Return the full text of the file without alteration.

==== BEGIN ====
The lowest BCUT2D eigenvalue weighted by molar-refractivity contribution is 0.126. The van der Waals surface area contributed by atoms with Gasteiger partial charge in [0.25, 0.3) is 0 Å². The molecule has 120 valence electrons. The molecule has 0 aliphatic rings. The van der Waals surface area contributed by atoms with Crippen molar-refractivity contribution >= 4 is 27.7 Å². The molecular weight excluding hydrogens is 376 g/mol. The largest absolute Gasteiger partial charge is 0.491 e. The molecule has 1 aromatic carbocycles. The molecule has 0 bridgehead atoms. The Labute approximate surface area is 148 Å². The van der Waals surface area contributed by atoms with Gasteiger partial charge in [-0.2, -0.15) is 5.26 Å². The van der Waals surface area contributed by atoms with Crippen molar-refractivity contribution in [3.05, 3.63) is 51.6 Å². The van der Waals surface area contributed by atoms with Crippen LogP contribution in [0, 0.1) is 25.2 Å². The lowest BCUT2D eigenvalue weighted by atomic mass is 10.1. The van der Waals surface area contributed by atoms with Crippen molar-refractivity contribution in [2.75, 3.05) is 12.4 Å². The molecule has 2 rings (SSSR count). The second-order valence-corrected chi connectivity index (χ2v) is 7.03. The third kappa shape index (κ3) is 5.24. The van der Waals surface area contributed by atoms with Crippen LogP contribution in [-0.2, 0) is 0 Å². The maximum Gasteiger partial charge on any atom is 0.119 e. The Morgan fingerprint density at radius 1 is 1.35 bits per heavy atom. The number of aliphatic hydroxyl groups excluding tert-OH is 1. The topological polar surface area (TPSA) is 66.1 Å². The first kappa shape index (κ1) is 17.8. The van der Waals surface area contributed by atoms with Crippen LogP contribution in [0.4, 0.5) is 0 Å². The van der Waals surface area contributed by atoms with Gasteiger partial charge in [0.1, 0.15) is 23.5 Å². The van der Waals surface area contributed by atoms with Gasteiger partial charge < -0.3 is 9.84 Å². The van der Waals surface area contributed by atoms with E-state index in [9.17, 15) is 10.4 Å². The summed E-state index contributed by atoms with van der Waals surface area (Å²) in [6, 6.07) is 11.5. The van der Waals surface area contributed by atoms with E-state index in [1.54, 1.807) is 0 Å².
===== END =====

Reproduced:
The lowest BCUT2D eigenvalue weighted by molar-refractivity contribution is 0.126. The van der Waals surface area contributed by atoms with Gasteiger partial charge in [0.25, 0.3) is 0 Å². The molecule has 120 valence electrons. The molecule has 0 aliphatic rings. The van der Waals surface area contributed by atoms with Crippen molar-refractivity contribution >= 4 is 27.7 Å². The molecular weight excluding hydrogens is 376 g/mol. The largest absolute Gasteiger partial charge is 0.491 e. The molecule has 1 aromatic carbocycles. The molecule has 0 bridgehead atoms. The Labute approximate surface area is 148 Å². The van der Waals surface area contributed by atoms with Gasteiger partial charge in [-0.2, -0.15) is 5.26 Å². The van der Waals surface area contributed by atoms with Crippen molar-refractivity contribution in [3.05, 3.63) is 51.6 Å². The van der Waals surface area contributed by atoms with Crippen LogP contribution in [0, 0.1) is 25.2 Å². The lowest BCUT2D eigenvalue weighted by atomic mass is 10.1. The van der Waals surface area contributed by atoms with Crippen molar-refractivity contribution in [2.75, 3.05) is 12.4 Å². The molecule has 2 rings (SSSR count). The second-order valence-corrected chi connectivity index (χ2v) is 7.03. The third kappa shape index (κ3) is 5.24. The van der Waals surface area contributed by atoms with Crippen LogP contribution in [-0.2, 0) is 0 Å². The maximum Gasteiger partial charge on any atom is 0.119 e. The Morgan fingerprint density at radius 1 is 1.35 bits per heavy atom. The number of aliphatic hydroxyl groups excluding tert-OH is 1. The topological polar surface area (TPSA) is 66.1 Å². The first kappa shape index (κ1) is 17.8. The van der Waals surface area contributed by atoms with Crippen LogP contribution in [0.4, 0.5) is 0 Å². The van der Waals surface area contributed by atoms with Gasteiger partial charge in [0.1, 0.15) is 23.5 Å². The van der Waals surface area contributed by atoms with Gasteiger partial charge < -0.3 is 9.84 Å². The van der Waals surface area contributed by atoms with E-state index in [9.17, 15) is 10.4 Å². The summed E-state index contributed by atoms with van der Waals surface area (Å²) in [6, 6.07) is 11.5. The van der Waals surface area contributed by atoms with E-state index in [1.54, 1.807) is 0 Å².